An alligator missing half of its jaw has been found in Florida.
Jerry Flynn, a licensed alligator trapper, found the unusual gator after playing a mating call at the Wekiva River on Thursday.
Mr Flynn told The Washington Post: “I’ve seen all kinds of missing parts on alligators that you could ever imagine. This by far is the most unusual I’ve ever seen.”
The alligator trapper, who was called in by the Florida Fish and Wildlife Conservation Commission, said that the reptile was malnourished and thin upon its capture.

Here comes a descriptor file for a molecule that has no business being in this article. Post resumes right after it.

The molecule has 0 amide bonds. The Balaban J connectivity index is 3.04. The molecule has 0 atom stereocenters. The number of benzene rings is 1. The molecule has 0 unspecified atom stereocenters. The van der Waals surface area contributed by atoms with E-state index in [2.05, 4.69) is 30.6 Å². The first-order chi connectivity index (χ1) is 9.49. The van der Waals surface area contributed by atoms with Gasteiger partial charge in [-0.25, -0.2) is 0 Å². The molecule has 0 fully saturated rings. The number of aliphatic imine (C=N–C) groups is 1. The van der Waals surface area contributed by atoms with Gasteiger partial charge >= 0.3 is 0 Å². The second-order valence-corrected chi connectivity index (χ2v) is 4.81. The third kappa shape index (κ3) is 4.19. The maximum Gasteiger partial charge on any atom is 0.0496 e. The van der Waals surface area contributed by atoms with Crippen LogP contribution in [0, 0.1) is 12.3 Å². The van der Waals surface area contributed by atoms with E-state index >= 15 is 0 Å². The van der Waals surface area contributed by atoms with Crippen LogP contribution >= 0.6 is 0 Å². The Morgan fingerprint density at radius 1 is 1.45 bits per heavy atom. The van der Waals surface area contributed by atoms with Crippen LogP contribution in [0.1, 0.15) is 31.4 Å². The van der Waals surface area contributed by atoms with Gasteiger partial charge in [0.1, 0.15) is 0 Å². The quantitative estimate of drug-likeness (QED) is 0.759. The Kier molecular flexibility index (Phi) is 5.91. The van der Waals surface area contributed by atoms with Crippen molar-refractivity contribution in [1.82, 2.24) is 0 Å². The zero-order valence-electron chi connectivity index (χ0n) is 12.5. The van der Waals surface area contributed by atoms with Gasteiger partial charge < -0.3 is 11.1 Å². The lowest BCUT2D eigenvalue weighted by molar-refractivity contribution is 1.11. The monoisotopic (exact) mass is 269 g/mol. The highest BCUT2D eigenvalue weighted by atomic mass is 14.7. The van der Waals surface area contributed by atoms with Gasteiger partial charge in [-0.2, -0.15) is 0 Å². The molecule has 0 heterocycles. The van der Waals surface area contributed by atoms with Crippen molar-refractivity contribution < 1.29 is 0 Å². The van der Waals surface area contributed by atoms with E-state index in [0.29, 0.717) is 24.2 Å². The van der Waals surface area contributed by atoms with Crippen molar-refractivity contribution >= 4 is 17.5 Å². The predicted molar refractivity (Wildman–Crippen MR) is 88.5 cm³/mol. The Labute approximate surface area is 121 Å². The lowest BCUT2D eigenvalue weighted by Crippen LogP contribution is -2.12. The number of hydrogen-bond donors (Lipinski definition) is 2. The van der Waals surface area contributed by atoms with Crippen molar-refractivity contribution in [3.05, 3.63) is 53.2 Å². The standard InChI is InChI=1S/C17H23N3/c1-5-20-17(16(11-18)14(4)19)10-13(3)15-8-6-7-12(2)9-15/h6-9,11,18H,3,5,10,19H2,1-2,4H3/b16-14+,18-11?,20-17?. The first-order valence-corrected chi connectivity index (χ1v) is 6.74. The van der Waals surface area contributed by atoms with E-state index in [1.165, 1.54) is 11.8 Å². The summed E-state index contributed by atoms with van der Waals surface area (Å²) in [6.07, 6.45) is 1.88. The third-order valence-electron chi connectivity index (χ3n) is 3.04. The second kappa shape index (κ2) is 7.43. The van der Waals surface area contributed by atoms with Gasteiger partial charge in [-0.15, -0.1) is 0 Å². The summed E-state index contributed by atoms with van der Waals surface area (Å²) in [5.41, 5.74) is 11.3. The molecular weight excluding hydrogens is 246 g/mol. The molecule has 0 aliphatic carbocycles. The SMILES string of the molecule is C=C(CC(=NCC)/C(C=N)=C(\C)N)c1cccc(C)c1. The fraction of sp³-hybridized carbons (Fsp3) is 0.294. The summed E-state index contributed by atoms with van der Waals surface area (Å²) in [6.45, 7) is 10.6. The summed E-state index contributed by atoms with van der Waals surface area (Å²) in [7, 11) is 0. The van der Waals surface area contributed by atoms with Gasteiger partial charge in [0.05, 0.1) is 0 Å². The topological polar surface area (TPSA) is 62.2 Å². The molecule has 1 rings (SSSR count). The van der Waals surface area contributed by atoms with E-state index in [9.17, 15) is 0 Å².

The injured alligator is now residing in a private enclosure at Gatorland, an alligator zoo in Orlando, US, which has taken in a number of recovering reptiles.
The creature was first spotted in Florida in late August. It is not known what caused the injury, though missing top jaws are not uncommon in alligators.
Savannah Boan, a conservationist at Gatorland, said that it can occur when alligators fight each other during breeding season.
The yet unnamed female alligator “will be a great success story” and “a story of resilience”, said Ms Boan.
She told The Washington Post that she was hopeful that it would join the legion of rehabilitated gators at the zoo, including another alligator called Trapjaw who was missing its top snout.
“She’s going to have a great life,” added Ms Boan. “We’re really happy to have her here.”